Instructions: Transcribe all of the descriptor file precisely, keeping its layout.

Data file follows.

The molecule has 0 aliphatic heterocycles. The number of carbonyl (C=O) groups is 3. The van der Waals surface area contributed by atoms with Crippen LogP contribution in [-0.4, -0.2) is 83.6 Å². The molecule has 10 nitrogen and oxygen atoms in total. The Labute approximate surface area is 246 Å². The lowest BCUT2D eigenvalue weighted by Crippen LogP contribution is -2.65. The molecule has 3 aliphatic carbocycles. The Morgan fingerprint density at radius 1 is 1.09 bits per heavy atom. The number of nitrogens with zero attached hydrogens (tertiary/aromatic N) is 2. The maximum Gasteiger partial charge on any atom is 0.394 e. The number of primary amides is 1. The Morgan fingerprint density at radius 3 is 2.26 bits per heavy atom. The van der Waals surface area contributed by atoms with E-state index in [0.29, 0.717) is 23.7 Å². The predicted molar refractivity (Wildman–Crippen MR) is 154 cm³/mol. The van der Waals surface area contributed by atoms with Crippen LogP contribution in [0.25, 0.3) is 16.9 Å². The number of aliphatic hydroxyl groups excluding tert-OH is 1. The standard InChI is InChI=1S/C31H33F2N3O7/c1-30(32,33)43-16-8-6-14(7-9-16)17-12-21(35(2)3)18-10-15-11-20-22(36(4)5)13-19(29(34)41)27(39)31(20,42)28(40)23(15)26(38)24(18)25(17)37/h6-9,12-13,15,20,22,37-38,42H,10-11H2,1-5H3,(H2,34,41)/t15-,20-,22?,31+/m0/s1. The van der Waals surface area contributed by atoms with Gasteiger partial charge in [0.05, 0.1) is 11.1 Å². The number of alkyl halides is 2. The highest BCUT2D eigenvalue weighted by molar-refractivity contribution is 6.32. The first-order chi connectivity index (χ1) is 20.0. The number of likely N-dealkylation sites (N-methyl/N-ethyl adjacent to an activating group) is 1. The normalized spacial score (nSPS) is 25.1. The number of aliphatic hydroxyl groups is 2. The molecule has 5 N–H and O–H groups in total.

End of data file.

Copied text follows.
The molecule has 0 aliphatic heterocycles. The number of carbonyl (C=O) groups is 3. The van der Waals surface area contributed by atoms with Crippen LogP contribution in [-0.4, -0.2) is 83.6 Å². The molecule has 10 nitrogen and oxygen atoms in total. The Labute approximate surface area is 246 Å². The lowest BCUT2D eigenvalue weighted by Crippen LogP contribution is -2.65. The molecule has 3 aliphatic carbocycles. The Morgan fingerprint density at radius 1 is 1.09 bits per heavy atom. The number of nitrogens with zero attached hydrogens (tertiary/aromatic N) is 2. The maximum Gasteiger partial charge on any atom is 0.394 e. The number of primary amides is 1. The Morgan fingerprint density at radius 3 is 2.26 bits per heavy atom. The van der Waals surface area contributed by atoms with E-state index in [0.29, 0.717) is 23.7 Å². The predicted molar refractivity (Wildman–Crippen MR) is 154 cm³/mol. The van der Waals surface area contributed by atoms with Crippen LogP contribution in [0.25, 0.3) is 16.9 Å². The number of aliphatic hydroxyl groups excluding tert-OH is 1. The standard InChI is InChI=1S/C31H33F2N3O7/c1-30(32,33)43-16-8-6-14(7-9-16)17-12-21(35(2)3)18-10-15-11-20-22(36(4)5)13-19(29(34)41)27(39)31(20,42)28(40)23(15)26(38)24(18)25(17)37/h6-9,12-13,15,20,22,37-38,42H,10-11H2,1-5H3,(H2,34,41)/t15-,20-,22?,31+/m0/s1. The van der Waals surface area contributed by atoms with Gasteiger partial charge in [0.05, 0.1) is 11.1 Å². The number of alkyl halides is 2. The highest BCUT2D eigenvalue weighted by molar-refractivity contribution is 6.32. The first-order chi connectivity index (χ1) is 20.0. The number of likely N-dealkylation sites (N-methyl/N-ethyl adjacent to an activating group) is 1. The normalized spacial score (nSPS) is 25.1. The number of aliphatic hydroxyl groups is 2. The molecule has 5 N–H and O–H groups in total.